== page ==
1690s, from Latin apodyterium "undressing room" (in a bath house), from Greek apodyterion "undressing room," from apodyein "to put off, undress," from apo- "off" (see apo-) + dyein "to put on, enter, go in."
The dressing room, apodyterium, was usually entered from the court through a passageway or anteroom.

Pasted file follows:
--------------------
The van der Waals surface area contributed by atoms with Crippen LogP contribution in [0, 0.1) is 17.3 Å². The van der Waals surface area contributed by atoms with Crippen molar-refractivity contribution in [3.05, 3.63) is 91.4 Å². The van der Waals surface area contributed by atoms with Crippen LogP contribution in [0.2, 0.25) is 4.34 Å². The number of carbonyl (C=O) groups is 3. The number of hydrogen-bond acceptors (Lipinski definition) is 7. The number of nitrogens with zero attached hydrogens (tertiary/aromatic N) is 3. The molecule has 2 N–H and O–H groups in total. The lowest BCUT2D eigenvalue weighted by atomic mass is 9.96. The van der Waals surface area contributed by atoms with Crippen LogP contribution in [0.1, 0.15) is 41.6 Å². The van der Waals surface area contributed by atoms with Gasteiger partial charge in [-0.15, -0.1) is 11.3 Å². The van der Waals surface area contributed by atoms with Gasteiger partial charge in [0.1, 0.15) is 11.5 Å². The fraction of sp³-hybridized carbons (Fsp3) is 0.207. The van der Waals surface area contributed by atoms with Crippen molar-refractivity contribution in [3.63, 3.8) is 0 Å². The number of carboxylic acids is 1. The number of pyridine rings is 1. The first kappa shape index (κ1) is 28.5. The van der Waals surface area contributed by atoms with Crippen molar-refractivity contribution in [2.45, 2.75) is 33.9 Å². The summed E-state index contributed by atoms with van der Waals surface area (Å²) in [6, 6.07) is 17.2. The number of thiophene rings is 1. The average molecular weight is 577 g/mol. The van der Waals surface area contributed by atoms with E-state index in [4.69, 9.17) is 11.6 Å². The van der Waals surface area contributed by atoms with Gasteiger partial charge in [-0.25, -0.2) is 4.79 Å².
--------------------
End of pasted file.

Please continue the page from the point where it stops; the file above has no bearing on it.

The frigidarium serves also as the apodyterium, and is cut up into divans by ornamental wood partitions.
In the generality of modern baths, the frigidarium forms also the apodyterium.
The apodyterium is the best preserved room of the entire building, and also the most ancient.
Along the walls were benches, and above them niches, as in the men's apodyterium.
Similar benches are found in the waiting room at the other end of the apodyterium (X).